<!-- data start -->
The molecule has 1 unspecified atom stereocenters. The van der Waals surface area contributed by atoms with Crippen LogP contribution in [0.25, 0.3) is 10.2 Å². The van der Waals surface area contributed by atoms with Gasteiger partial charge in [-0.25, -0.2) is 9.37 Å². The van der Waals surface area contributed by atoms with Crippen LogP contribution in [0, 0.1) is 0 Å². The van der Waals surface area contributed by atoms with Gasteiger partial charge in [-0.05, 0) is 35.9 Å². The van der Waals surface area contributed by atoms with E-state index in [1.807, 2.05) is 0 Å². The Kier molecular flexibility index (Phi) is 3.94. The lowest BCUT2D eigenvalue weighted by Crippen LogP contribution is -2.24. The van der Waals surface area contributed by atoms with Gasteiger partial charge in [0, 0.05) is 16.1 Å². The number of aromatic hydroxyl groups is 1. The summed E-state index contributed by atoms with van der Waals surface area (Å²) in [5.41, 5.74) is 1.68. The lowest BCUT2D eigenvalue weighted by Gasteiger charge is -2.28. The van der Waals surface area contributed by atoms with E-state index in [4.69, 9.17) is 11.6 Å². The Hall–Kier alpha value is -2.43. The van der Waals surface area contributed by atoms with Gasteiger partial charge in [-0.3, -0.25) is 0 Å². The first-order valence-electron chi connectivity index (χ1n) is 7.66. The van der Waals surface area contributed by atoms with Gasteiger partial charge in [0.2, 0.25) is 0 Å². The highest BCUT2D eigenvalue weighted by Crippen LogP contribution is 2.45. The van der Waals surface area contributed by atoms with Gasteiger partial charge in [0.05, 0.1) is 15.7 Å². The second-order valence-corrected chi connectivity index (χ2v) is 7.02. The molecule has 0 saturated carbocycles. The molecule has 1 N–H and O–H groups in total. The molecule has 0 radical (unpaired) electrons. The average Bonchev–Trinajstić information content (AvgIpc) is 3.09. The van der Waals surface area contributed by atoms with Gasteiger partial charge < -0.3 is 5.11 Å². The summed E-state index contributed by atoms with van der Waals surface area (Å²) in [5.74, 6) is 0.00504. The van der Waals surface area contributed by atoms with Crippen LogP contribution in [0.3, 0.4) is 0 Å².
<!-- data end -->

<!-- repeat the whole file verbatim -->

The molecule has 1 unspecified atom stereocenters. The van der Waals surface area contributed by atoms with Crippen LogP contribution in [0.25, 0.3) is 10.2 Å². The van der Waals surface area contributed by atoms with Gasteiger partial charge in [-0.25, -0.2) is 9.37 Å². The van der Waals surface area contributed by atoms with Crippen LogP contribution in [0, 0.1) is 0 Å². The van der Waals surface area contributed by atoms with Gasteiger partial charge in [-0.05, 0) is 35.9 Å². The van der Waals surface area contributed by atoms with E-state index in [1.807, 2.05) is 0 Å². The Kier molecular flexibility index (Phi) is 3.94. The lowest BCUT2D eigenvalue weighted by Crippen LogP contribution is -2.24. The van der Waals surface area contributed by atoms with Gasteiger partial charge in [0, 0.05) is 16.1 Å². The number of aromatic hydroxyl groups is 1. The summed E-state index contributed by atoms with van der Waals surface area (Å²) in [5.41, 5.74) is 1.68. The lowest BCUT2D eigenvalue weighted by Gasteiger charge is -2.28. The van der Waals surface area contributed by atoms with E-state index in [4.69, 9.17) is 11.6 Å². The Hall–Kier alpha value is -2.43. The van der Waals surface area contributed by atoms with Gasteiger partial charge in [-0.3, -0.25) is 0 Å². The first-order valence-electron chi connectivity index (χ1n) is 7.66. The van der Waals surface area contributed by atoms with Gasteiger partial charge in [0.2, 0.25) is 0 Å². The highest BCUT2D eigenvalue weighted by Crippen LogP contribution is 2.45. The van der Waals surface area contributed by atoms with Gasteiger partial charge in [0.05, 0.1) is 15.7 Å². The second-order valence-corrected chi connectivity index (χ2v) is 7.02. The molecule has 0 saturated carbocycles. The molecule has 1 N–H and O–H groups in total. The molecule has 0 radical (unpaired) electrons. The average Bonchev–Trinajstić information content (AvgIpc) is 3.09. The van der Waals surface area contributed by atoms with Gasteiger partial charge < -0.3 is 5.11 Å². The summed E-state index contributed by atoms with van der Waals surface area (Å²) in [5.74, 6) is 0.00504. The van der Waals surface area contributed by atoms with Crippen LogP contribution in [0.3, 0.4) is 0 Å².